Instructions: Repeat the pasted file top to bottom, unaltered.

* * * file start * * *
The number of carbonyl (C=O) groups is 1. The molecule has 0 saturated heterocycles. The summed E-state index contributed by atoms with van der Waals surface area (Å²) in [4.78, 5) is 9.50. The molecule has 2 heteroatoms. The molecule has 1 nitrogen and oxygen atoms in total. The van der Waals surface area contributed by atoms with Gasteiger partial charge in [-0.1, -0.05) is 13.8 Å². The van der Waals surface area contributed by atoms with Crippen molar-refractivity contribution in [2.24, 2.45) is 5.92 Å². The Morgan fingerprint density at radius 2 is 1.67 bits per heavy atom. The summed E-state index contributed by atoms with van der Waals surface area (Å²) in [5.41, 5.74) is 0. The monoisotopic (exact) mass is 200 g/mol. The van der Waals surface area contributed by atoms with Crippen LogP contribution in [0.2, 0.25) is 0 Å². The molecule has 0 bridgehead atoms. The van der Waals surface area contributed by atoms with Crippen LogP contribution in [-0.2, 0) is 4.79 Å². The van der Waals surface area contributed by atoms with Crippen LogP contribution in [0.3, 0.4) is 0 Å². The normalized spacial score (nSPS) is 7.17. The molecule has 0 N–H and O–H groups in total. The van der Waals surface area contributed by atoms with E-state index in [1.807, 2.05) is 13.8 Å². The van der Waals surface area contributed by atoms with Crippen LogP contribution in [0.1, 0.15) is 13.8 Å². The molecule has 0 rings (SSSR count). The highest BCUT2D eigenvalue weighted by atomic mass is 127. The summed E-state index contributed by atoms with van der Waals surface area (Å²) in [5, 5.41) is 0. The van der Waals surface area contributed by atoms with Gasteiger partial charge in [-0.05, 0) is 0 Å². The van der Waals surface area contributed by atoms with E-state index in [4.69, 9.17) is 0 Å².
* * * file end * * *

The number of carbonyl (C=O) groups is 1. The molecule has 0 saturated heterocycles. The summed E-state index contributed by atoms with van der Waals surface area (Å²) in [4.78, 5) is 9.50. The molecule has 2 heteroatoms. The molecule has 1 nitrogen and oxygen atoms in total. The van der Waals surface area contributed by atoms with Gasteiger partial charge in [-0.1, -0.05) is 13.8 Å². The van der Waals surface area contributed by atoms with Crippen molar-refractivity contribution in [2.24, 2.45) is 5.92 Å². The Morgan fingerprint density at radius 2 is 1.67 bits per heavy atom. The summed E-state index contributed by atoms with van der Waals surface area (Å²) in [5.41, 5.74) is 0. The monoisotopic (exact) mass is 200 g/mol. The van der Waals surface area contributed by atoms with Crippen LogP contribution in [0.2, 0.25) is 0 Å². The molecule has 0 bridgehead atoms. The van der Waals surface area contributed by atoms with Crippen LogP contribution in [-0.2, 0) is 4.79 Å². The van der Waals surface area contributed by atoms with Crippen LogP contribution in [0.3, 0.4) is 0 Å². The normalized spacial score (nSPS) is 7.17. The molecule has 0 N–H and O–H groups in total. The van der Waals surface area contributed by atoms with E-state index in [1.807, 2.05) is 13.8 Å². The van der Waals surface area contributed by atoms with Crippen LogP contribution in [0.1, 0.15) is 13.8 Å². The molecule has 0 rings (SSSR count). The highest BCUT2D eigenvalue weighted by atomic mass is 127. The summed E-state index contributed by atoms with van der Waals surface area (Å²) in [5, 5.41) is 0. The van der Waals surface area contributed by atoms with Gasteiger partial charge in [-0.05, 0) is 0 Å². The van der Waals surface area contributed by atoms with E-state index in [4.69, 9.17) is 0 Å².